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I have two collections

List<CustomClass1> items1 
List<CustomClass2> items2

CustomClass1 has a property KEY
CustomClass2 has a property KEY

i want to keep only those entries in items1 which have a matching key in items2. How can this be achieved through LINQ?

thanks

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@six: I think linq-to-objects should still apply here. This specifically is using LINQ to objects and methods used here might not apply to other providers. –  Jeff Mercado Jul 21 '11 at 22:33
    
@Jeff: I figured it was implied given he has two List<T>s. I won't object to it being re-tagged as such. –  user7116 Jul 21 '11 at 22:46
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4 Answers 4

up vote 3 down vote accepted
var res = items1.Where(a=> items2.Any(c=>c.Key == a.Key));
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thanks.. will this modify the original collection .. i mean items1. –  stackoverflowuser Jul 21 '11 at 22:21
    
no, it doesn't. No standard (as in: from the .net framework) LINQ operator modifies the original collection. –  Femaref Jul 21 '11 at 22:21
    
no it won't it returns a new enumerable to res –  Valipour Jul 21 '11 at 22:22
    
Performance will be terrible however. :( –  Jeff Mercado Jul 21 '11 at 22:25
    
@Jeff Mercado Could you briefly explain your performance concerns here? I'm just curious. –  asawyer Jul 21 '11 at 22:34
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var res = items1.Join(items2,
                      item1 => item1.Key, 
                      item2 => item2.Key, 
                      (item1, item2) => item1);
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1  
When they ask for LINQ, actually use LINQ itself please! :\ Not just the methods. –  Mehrdad Jul 21 '11 at 22:26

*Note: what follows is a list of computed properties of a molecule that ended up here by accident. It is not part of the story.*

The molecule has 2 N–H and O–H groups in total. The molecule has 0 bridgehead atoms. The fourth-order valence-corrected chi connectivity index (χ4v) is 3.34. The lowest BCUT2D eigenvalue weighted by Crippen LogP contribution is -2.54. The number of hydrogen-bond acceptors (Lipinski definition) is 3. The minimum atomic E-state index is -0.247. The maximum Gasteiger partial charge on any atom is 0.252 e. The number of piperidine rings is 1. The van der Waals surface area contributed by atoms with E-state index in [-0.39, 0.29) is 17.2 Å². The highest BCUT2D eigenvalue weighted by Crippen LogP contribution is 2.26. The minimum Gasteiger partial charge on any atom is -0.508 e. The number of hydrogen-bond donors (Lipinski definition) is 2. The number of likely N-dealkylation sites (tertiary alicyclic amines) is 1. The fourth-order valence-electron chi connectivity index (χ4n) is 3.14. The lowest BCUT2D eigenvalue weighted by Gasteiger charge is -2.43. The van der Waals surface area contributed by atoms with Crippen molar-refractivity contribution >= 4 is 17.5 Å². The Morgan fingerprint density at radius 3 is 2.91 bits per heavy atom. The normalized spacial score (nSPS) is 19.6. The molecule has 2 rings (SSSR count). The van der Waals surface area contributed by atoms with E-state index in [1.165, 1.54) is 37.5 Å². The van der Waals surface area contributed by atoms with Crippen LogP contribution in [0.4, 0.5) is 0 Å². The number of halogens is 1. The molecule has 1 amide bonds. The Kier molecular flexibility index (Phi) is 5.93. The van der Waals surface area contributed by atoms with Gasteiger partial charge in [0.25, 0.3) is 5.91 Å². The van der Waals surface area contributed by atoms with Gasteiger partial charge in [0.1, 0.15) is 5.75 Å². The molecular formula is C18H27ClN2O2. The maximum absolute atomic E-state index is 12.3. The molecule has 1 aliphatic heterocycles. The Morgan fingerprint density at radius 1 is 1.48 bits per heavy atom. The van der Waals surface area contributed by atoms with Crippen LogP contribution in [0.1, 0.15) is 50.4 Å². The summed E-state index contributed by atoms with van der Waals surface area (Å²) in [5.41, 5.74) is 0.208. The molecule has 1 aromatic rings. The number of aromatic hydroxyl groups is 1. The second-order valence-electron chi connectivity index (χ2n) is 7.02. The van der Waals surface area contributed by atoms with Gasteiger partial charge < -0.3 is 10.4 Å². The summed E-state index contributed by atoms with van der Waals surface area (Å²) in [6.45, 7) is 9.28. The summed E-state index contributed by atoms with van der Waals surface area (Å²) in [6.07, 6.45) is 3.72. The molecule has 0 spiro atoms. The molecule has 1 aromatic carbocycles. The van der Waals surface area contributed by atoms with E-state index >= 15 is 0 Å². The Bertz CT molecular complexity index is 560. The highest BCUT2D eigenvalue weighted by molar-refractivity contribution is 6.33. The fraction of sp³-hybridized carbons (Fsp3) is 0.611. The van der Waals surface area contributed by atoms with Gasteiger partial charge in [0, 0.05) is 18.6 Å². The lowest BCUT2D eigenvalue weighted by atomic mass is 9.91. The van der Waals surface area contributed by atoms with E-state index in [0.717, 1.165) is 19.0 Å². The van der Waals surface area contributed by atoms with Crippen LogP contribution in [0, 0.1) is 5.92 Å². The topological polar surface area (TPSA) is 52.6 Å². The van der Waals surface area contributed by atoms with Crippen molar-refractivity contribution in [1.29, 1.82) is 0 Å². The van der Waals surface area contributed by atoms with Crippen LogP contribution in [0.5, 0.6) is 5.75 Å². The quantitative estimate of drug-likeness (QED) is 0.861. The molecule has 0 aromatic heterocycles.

2  
@Megrdad This is perfectly valid Linq code. It's Lambda syntax instead of query syntax thats all. –  asawyer Jul 21 '11 at 22:27
    
@asawyer: But AFAIK "LINQ" means "language-integrated query", and from what I see, there's nothing different about this language than normal C#. –  Mehrdad Jul 21 '11 at 22:29
    
@Megrdad albahari.com/nutshell/10linqmyths.aspx –  Kelly Gendron Jul 21 '11 at 22:41
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var q = from i1 in items1 
        join i2 in items2 on i1.Key equals i2.Key 
        select i1;
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+1 best answer so far. :-) –  Mehrdad Jul 21 '11 at 22:25
1  
Yes, this translates to my query. –  Femaref Jul 21 '11 at 22:28
2  
@Mehrdad: It's all LINQ. Using the query syntax doesn't make it more LINQy than not. LINQ isn't just about the syntax, but also the libraries that back it up. –  Jeff Mercado Jul 21 '11 at 22:29
2  
@Mehrdad You may have a slight misconception on what is and is not Linq. –  asawyer Jul 21 '11 at 22:29
2  
Nope Mehrdad. This is the query syntax, mine is the method chain syntax. LINQ is both. –  Femaref Jul 21 '11 at 22:29
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You could always use the Intersect operator-

var result = item1.Intersect(item2);

If necessary the overload allows an equity comparer, although if your items are from the same context it shouldn't be necessary

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It only works if they are collections of the same type. They are not in the question however. –  Jeff Mercado Jul 21 '11 at 22:31
    
@Jeff Mercado Sorry was editing as you posted that –  Kelly Gendron Jul 21 '11 at 22:33
    
And you are completely correct.. missed that the collections were different types. Thanks! –  Kelly Gendron Jul 21 '11 at 22:35
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